have no doubt displaced many, as well.
seemed to be crowded into trees and along the shoreline.
An Osprey, a Hawk, and a Cormorant were all sharing one
prime location overlooking Lake Sawgrass.
of low water were everywhere. Old dead tree stumps that
had been underwater now stick up into the air. Rootballs
dot the shoreline where the taller Maples had grown.
trees grow here and
there in the marsh, but their roots are shallow and when
the water drops and the earth dries out they become top-heavy.
A strong wind will blow them over, roots and all. The "soil" they
grow in is mostly made up of other plants and roots, and
when they topple they can peel up a big layer of sod.
Sawgrass was hazy with all the smoke hanging in the
air. Not even a breeze to stir the air and help us breath.
Little Sawgrass was badly grassed up and we thought we
might have to paddle through the last part, but managed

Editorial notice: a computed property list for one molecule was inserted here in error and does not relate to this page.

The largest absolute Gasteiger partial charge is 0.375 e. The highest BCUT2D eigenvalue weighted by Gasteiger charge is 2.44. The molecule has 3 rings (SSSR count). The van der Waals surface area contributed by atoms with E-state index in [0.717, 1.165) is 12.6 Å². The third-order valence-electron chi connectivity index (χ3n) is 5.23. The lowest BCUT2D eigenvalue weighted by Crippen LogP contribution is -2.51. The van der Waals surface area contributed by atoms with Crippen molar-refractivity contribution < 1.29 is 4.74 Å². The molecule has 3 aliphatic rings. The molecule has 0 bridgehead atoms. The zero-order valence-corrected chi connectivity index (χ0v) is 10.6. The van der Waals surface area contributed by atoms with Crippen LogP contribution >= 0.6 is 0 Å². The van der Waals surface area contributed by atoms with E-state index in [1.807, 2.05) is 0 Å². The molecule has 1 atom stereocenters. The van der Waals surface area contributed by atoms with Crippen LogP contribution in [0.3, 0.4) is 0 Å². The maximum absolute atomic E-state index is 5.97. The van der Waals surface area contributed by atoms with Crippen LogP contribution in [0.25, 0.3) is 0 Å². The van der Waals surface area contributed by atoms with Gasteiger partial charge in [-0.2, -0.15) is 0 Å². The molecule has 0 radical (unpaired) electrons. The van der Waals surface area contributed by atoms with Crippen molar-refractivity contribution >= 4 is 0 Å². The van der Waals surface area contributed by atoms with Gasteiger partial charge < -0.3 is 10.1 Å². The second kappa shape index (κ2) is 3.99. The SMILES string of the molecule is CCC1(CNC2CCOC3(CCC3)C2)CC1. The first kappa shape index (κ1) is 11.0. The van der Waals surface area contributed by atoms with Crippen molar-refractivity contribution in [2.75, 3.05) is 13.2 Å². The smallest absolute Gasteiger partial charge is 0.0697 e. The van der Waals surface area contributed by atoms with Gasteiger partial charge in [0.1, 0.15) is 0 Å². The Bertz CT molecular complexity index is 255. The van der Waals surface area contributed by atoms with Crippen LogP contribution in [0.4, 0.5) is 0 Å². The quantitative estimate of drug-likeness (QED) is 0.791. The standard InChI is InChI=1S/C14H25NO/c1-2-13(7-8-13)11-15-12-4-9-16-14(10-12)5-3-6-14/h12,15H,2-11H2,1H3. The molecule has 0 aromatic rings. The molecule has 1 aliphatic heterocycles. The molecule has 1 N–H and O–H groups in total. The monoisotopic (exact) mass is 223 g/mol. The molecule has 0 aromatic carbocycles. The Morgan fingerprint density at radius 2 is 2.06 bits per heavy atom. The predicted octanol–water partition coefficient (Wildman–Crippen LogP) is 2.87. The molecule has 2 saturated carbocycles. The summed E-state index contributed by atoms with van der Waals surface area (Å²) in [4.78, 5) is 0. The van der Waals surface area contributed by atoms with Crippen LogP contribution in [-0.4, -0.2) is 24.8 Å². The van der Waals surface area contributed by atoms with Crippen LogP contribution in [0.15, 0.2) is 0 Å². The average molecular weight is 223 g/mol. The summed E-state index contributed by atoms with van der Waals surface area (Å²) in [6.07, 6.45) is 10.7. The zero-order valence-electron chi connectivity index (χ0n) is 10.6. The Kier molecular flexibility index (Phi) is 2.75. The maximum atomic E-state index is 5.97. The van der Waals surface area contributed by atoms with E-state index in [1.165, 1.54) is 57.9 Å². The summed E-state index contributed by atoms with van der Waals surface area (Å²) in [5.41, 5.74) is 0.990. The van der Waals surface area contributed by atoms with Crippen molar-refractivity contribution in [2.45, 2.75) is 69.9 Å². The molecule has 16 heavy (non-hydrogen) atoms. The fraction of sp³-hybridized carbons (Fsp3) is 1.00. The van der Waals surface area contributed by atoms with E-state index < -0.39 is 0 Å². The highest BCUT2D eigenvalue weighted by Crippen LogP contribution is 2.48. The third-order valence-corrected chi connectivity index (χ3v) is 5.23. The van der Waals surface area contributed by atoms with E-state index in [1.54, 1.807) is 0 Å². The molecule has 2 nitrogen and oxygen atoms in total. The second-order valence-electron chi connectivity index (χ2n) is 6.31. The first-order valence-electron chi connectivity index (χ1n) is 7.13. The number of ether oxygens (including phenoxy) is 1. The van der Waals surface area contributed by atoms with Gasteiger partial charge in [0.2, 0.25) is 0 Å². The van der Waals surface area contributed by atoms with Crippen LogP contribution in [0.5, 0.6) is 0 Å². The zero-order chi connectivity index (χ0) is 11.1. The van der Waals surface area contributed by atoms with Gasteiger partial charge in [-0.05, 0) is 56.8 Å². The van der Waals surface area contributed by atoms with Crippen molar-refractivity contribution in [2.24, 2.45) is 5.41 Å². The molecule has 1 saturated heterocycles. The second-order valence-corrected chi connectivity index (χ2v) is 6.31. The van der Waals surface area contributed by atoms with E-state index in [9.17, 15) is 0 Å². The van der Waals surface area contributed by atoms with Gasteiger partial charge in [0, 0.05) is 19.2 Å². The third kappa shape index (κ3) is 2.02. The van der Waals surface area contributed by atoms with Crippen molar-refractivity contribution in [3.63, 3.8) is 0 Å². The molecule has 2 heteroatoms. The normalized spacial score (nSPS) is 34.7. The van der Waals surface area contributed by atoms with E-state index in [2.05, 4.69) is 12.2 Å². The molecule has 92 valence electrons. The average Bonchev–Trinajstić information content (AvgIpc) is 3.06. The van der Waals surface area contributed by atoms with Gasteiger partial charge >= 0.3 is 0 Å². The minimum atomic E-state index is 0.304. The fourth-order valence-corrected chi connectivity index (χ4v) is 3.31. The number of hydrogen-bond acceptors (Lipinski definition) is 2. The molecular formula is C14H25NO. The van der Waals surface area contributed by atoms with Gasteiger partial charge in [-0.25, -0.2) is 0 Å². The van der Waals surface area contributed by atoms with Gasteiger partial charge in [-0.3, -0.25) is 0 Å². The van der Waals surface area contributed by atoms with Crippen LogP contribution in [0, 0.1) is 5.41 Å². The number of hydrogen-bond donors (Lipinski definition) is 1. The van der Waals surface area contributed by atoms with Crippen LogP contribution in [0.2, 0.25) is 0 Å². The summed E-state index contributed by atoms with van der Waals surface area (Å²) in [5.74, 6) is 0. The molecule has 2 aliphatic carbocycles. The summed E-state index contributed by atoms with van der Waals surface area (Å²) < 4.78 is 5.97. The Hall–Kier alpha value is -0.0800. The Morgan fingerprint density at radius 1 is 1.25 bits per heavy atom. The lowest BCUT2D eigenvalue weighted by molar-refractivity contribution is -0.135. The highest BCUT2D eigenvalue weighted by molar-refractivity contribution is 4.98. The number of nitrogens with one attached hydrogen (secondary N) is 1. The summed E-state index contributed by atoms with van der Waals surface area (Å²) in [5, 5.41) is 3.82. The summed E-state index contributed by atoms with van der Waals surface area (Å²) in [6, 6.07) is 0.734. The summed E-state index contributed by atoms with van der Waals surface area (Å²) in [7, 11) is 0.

to keep the motor going until we hit the sandbar on the other side of the trestle. Since
the current flows strong here, the bottom is hard sand,
but the water is only about two foot deep.
This gator wasn't at all worried about being
stalked by MarshBunnies.
large 'gator was at the railway trestle. Once again, he
swam slowly away from us, but did not disappear underwater
for quite a while. Usually as soon as a 'gator sees you
(or notices that you see him) he will just sink out of
sight so slowly that you won't even believe he was there
to start with. If they are sunbathing they will slither into the water with a huge thrashing of their
tails, but they are just trying to scare you away long
enough to make their escape into the river. It looks quite
ferocious in a Tarzan movie.
<<< SideNote: What really looks cool is when the 'gator is sunning
on top of the grass in the lake - the grass is holding it up, so it can't just sink out of sight,
and it is too far from the edge to just crawl into deeper
water. What they have to do then is to leap straight
up and dive headfirst through the thick grass to get